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Owen C. Derby

"Think you can, think you can't;
either way, you'll be right."
Henry Ford

ocderby at


About Me

Machine learning, distributed systems and big data excite me, but robots will always hold a special place in my heart. You can keep the wires and circuit boards, though. I want to work with a small team on fun, tough problems with real-world applications. I get a kick out of producing simple, intuitive code, but will always hold functionality over beauty.

I am currently finishing up my Masters of Engineering at MIT CSAIL. I work in the Evolutionary Design and Optimizations (EDO) group with Dr. Una-May O'Reilly and Kalyan Veeramachaneni. I am creating a cloud-scale, distributed platform for machine learning. See more about my research below. When I'm not working or in class, I enjoy exploring Boston by foot and catching up with friends. I'm a ping-pong enthusiast, join in the occasional pick-up basketball game, and love strategic board games.

I will be graduating in June, and am actively seeking employment opportunities which align with my interests. If you think you have or know of an opportunity of interest to me, please get in touch!

The rest of this page is a reverse-chronological presentation of my work and various projects, with links to code and more information where applicable.

Poker Equity Calculator

For the 2013 MIT Pokerbots competition, I created an open-source equity calculator library, pbots_calc, in C. Because competitors develop on PCs, Macs, and Linux, and we support bots written in C, Java and Python, we needed a simple library which was cross-system compilable and compatible with the supported languages. The pbots_calc library uses the popular poker-eval library for computing winning hands. I also advised the rest of the dev team work on the engine and competition framework.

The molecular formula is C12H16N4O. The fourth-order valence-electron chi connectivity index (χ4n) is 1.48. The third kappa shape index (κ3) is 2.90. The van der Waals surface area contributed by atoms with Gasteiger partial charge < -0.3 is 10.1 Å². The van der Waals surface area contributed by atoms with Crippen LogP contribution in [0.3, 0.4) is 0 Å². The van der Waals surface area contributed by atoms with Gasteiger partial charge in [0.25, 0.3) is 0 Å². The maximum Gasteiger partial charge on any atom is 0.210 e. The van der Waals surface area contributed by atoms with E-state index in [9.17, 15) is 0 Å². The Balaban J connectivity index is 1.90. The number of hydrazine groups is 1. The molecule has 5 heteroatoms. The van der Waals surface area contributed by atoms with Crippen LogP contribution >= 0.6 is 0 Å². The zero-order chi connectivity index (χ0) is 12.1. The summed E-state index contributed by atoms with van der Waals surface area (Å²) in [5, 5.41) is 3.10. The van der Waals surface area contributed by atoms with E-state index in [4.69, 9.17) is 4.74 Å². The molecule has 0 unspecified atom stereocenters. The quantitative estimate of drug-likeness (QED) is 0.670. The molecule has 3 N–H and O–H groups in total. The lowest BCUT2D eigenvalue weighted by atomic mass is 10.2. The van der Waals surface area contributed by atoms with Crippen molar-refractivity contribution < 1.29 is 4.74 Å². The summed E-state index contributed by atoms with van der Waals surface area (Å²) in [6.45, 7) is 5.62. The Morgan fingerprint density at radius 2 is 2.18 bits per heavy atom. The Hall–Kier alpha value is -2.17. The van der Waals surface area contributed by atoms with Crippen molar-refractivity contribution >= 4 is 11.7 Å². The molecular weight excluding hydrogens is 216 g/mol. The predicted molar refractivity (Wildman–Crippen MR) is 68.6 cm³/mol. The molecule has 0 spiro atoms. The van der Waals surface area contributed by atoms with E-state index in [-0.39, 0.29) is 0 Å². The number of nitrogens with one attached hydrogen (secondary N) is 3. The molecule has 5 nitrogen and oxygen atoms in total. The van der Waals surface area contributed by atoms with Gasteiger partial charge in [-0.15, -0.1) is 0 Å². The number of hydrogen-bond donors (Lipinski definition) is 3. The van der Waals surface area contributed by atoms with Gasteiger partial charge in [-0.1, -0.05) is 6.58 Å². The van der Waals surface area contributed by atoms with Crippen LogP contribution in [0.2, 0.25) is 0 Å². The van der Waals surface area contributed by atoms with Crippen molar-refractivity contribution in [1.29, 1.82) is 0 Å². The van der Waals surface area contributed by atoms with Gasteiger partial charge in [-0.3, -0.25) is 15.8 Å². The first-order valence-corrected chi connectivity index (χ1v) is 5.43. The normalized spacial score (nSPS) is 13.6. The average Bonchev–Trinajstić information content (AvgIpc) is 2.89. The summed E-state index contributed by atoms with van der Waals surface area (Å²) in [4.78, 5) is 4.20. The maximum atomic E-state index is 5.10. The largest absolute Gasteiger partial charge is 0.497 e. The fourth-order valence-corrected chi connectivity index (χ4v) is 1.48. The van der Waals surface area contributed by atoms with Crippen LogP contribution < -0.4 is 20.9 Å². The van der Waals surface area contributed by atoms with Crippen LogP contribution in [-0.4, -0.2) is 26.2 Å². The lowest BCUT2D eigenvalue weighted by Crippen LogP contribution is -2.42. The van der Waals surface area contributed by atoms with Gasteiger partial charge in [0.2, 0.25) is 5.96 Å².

Intent Vulnerabilities in Android

In the Fall of 2013, I took the Computer Systems Security (6.858) course at MIT. The course operates as a seminar-style study of the various aspects of security concerns in computer systems. Additionally, the class builds a secure C++ web server through a series of labs, focusing on certain aspects of security. The class ends with an open-ended final project requirement. For our final project we examined the security of intents in Android application by building a static analysis tool for examining apps for unprotected intent usage. Then we used our tool to identify such an app and build an exploitation app. See our writeup for more information.


I am developing a distributed genetic programming system to efficiently run on the cloud. This system is called FlexGP The system has a decentralized, fault-tolerant, cascading startup for bringing nodes online, and a peer-to-peer neighbor discovery protocol to construct a robust communication network across the nodes. The cloud enables the creation of an island model where the populations are not only independent, but examine different data subsets, evolve in different manners, and are evaluated against different criterion. The ultimate goal of this research is a genetic programming implementation which achieves performance on big datasets comparable or better than that achieved on single machine implementations for small datasets.